db found a new route for us to take us to dinner at HUB (Hopworks Urban Brewery). We found it online at the Veg Portland website. It's so nice to let the server know that you're vegan and they totally get it. We didn't have to define vegan. A regular pub menu, and veganizing items is listed as an option. Welcome to Portland. I love it so far. HUB's beer is organic and delicious. We ordered a couple of beer while we waited for a table in the brew pub that was much, much larger than I expected, and it was packed.  Sorry there are no photos, but I was so tired that by the time I remembered photos we were heading back to the car.

We drove out of Portland, and here we are in Cascade Locks on the Columbia River. I can't wait to actually see it all tomorrow! I didn't bring my plug to add photos to the computer, so I'll have to post photos once I get home.

Wednesday, October 20, 2010

Free stuff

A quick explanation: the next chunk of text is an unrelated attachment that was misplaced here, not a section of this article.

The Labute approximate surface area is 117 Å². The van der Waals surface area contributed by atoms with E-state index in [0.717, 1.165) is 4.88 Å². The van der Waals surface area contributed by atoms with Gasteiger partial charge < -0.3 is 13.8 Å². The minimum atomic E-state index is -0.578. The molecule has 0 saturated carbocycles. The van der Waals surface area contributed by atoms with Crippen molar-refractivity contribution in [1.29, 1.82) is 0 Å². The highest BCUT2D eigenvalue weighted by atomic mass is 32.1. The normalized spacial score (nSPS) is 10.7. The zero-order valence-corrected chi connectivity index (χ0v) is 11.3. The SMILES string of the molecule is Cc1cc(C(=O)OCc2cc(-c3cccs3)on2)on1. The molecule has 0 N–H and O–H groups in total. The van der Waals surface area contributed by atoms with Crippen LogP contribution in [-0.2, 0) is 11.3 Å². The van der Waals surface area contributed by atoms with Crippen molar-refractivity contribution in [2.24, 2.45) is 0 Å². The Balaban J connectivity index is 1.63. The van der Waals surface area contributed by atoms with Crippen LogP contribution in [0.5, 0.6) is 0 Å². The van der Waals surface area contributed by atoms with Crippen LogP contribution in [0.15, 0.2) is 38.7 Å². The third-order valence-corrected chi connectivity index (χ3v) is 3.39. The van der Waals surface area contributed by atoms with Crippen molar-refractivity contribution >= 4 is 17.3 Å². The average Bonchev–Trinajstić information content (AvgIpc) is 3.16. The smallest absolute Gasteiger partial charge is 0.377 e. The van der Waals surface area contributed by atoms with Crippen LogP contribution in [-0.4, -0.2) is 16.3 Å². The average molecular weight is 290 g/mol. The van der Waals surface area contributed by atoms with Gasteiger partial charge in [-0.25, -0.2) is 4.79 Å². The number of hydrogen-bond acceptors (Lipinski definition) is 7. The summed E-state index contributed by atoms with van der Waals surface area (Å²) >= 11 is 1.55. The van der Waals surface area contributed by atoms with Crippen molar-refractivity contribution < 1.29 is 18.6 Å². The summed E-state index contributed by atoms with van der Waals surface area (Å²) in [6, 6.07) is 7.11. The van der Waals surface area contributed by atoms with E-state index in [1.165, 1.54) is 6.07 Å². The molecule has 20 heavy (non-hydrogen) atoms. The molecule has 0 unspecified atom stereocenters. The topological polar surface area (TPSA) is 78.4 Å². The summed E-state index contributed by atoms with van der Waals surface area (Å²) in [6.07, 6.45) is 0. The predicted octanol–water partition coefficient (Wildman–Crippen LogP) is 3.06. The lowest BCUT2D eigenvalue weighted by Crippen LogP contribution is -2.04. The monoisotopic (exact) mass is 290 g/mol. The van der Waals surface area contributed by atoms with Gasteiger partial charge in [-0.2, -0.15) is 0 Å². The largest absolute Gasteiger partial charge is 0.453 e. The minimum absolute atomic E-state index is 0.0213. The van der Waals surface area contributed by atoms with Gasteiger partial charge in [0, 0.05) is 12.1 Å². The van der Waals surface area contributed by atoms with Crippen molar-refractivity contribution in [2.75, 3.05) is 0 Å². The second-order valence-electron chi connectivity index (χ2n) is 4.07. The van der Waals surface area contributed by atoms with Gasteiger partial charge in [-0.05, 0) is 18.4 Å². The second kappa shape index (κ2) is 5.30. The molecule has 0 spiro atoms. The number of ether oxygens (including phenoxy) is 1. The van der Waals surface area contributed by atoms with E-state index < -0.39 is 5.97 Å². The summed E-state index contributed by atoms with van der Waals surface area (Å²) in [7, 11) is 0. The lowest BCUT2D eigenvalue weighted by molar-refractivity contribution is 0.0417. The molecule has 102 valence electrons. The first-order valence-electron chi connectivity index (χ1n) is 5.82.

This is my pick of the day from the free listing on craigslist. This listing is almost poetic with it's line breaks. Haha! I really liked the pictures as well.

"A used pink plastic colander.

Handy when rinsing rice.

Made in Japan.

Withstands high and low temperatures, 120ºC to -20ºC.

Pick up only, please."

Monday, October 18, 2010

The New Job

No, I haven't changed jobs, but my job is moving. Our location is moving to a new beautiful space. We're expanding from about 250 square feet to 2300 square feet. It's a big move for us.

The new space is in a beautiful older building with exposed brick walls inside , hardwood floors (although they've got an iffy looking dark stain on them), and the lower level has exposed rock with a deep cement ledge that runs the length of the space that we can use for display, or books or whatever. With the store having two levels, the food, including a vegan deli with sweet and savory treats, will be on the lower level and the clothing, shoes, bags, wallets, make-up etc will be on the main level.